Whether you use citrus juice, vinegar, or even beer or wine, acid is essential for any marinade. Acid more than any other ingredient works to break down the connective tissue in steak, so it’s your tough cut’s best friend. I use red wine vinegar because I like the flavor, and Worcestershire sauce and mustard bring a little extra vinegar to play as well. It’s important to understand that too much of a good thing can quickly become a bad thing, though, so keep the ratio of oil to vinegar at about 1 to ½ and choose the marinating time carefully. Otherwise, your tough cut will go from tender to mealy, and you might just ruin a steak you’ve spent a small fortune on.

Just a note about the cut of beef. I like to use Boneless Beef Loin New York Steak, which can hold its texture just fine in an overnight steak marinade. Beef, though, is like a lot of things: you get what you pay for. To determine how long to marinate steak, you just need to look at the price tag. Expensive prime cuts mean higher quality beef that’s more tender and flavorful and doesn’t need much fussing over. For those, you’ll either need a quick steak marinade, with minimal exposure time to the acid you’ve chosen, or a low-acid version for longer, flavor-concentrating. The steak marinade Jamie Oliver makes for his beef filet, for example, suggests marinating for a few hours or overnight, but you’ll notice his recipe is missing any additional acid beyond the little bit Worcestershire sauce and mustard provide.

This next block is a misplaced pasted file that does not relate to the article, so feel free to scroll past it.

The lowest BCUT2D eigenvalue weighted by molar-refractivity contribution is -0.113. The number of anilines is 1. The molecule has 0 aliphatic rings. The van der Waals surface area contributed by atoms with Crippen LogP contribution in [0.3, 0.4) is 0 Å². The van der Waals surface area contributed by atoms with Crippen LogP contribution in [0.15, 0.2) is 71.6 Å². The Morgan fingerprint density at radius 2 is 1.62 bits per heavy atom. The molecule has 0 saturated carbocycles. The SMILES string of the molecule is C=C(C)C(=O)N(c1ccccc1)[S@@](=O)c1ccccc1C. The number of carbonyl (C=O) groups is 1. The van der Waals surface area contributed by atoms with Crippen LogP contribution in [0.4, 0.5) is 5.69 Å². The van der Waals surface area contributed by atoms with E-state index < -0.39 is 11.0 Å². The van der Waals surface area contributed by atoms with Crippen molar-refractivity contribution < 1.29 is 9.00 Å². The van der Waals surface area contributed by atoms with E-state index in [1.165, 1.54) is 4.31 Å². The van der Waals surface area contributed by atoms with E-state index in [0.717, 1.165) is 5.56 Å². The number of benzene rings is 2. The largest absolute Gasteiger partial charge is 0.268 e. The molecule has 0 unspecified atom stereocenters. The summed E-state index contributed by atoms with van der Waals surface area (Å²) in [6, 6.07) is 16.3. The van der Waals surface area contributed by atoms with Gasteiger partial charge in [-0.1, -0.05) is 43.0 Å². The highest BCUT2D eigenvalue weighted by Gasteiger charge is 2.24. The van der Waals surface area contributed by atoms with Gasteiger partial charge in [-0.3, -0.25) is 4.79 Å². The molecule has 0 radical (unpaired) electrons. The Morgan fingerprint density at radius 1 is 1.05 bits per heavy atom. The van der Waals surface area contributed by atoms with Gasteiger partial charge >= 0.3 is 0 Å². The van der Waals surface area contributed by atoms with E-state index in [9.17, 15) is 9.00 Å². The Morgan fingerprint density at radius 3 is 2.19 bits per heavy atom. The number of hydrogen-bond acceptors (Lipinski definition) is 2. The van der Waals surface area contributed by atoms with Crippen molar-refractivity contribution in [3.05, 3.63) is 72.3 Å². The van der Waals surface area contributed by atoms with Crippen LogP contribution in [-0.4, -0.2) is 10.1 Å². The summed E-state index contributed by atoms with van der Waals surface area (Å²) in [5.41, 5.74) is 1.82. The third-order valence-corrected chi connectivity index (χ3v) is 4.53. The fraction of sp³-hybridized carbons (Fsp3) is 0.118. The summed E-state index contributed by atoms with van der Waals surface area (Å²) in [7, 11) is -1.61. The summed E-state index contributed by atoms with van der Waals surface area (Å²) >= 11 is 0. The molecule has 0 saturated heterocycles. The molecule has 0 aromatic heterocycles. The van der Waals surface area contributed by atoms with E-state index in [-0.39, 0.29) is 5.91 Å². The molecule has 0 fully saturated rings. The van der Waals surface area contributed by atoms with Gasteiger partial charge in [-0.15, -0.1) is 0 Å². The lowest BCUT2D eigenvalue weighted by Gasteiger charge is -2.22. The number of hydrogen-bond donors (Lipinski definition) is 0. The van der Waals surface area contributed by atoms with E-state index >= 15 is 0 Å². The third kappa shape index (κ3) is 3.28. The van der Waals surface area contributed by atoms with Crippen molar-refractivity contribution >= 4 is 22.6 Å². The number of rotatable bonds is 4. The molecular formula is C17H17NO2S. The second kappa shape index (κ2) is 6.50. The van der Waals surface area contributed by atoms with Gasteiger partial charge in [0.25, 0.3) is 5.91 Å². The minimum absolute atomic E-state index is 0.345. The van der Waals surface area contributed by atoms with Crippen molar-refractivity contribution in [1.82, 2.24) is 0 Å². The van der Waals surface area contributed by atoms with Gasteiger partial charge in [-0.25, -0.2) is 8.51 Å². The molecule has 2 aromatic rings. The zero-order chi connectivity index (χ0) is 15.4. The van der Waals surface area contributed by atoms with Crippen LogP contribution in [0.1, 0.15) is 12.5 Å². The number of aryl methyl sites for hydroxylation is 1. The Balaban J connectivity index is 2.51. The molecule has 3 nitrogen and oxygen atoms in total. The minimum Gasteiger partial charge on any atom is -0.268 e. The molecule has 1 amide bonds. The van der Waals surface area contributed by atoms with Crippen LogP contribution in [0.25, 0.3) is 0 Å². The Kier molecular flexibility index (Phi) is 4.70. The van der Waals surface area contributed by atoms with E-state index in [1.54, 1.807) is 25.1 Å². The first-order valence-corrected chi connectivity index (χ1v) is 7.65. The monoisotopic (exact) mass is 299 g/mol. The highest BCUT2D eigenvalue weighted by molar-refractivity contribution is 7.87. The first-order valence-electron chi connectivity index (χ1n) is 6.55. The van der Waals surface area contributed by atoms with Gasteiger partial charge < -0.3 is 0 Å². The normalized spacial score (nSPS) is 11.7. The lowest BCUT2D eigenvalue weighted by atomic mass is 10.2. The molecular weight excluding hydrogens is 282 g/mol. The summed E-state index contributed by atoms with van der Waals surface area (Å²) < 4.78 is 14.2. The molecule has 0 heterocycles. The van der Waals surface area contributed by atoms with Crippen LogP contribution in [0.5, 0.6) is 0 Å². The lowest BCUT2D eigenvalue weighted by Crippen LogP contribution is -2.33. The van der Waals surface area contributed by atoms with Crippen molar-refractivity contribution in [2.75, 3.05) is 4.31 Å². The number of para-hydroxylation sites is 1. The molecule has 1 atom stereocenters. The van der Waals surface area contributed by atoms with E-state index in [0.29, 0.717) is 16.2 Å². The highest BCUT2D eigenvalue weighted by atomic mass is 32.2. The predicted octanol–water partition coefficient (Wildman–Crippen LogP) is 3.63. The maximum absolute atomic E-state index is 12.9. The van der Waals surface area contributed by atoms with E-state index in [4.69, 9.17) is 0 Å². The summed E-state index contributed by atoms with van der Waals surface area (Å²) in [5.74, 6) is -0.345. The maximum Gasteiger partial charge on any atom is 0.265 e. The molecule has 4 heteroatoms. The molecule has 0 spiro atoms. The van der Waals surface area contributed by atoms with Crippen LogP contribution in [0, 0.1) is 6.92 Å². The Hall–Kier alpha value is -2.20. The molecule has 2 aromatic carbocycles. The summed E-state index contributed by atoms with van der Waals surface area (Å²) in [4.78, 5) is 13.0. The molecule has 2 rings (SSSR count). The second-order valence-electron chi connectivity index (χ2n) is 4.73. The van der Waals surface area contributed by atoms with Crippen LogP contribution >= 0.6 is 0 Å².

I dare say my recipe is the best ribeye steak marinade you’re going to try this grilling season . . . or the best New York Strip marinade . . . or the best whatever-is-on-sale-this-week marinade. It’s definitely going to make your next bbq something special!

The Best Steak Marinade

RECIPE NOTES:

Watch your fire:  Now that you’ve carefully marinated your steak, you don’t want to overcook it!

There’s definitely an art to grilling the perfect steak. The same type of steak can vary in thickness plus the temperature will continue to rise another 5 or 10 degrees once you’ve removed it from the heat. The first thing to remember is to get your steak as close to room temperature as you can before grilling.

Remove it from the fridge at least 30 minutes before you plan to start the sizzling. It can be difficult to remember all those ranges for cooking times and temperatures for different degrees of doneness, especially if you’re grilling for a crowd, so here’s a handy graphic to help take the guesswork out of when to pull your steak off the fire:

Gonna Want Seconds Steak Doness Chart

Beer Me: For some aficionados’ steak marinade beer needs to come first! Nothing makes better fajitas, right?

Feel free to use it in my recipe as a red wine vinegar replacement, and use a little chili powder and cumin instead of the Italian seasoning. I’d suggest a light lager-style, rather than a dark beer, to do its tenderizing duty without competing with the beef flavor.

You can also swap out the red wine vinegar and make a balsamic steak marinade to add additional sweetness to the dish.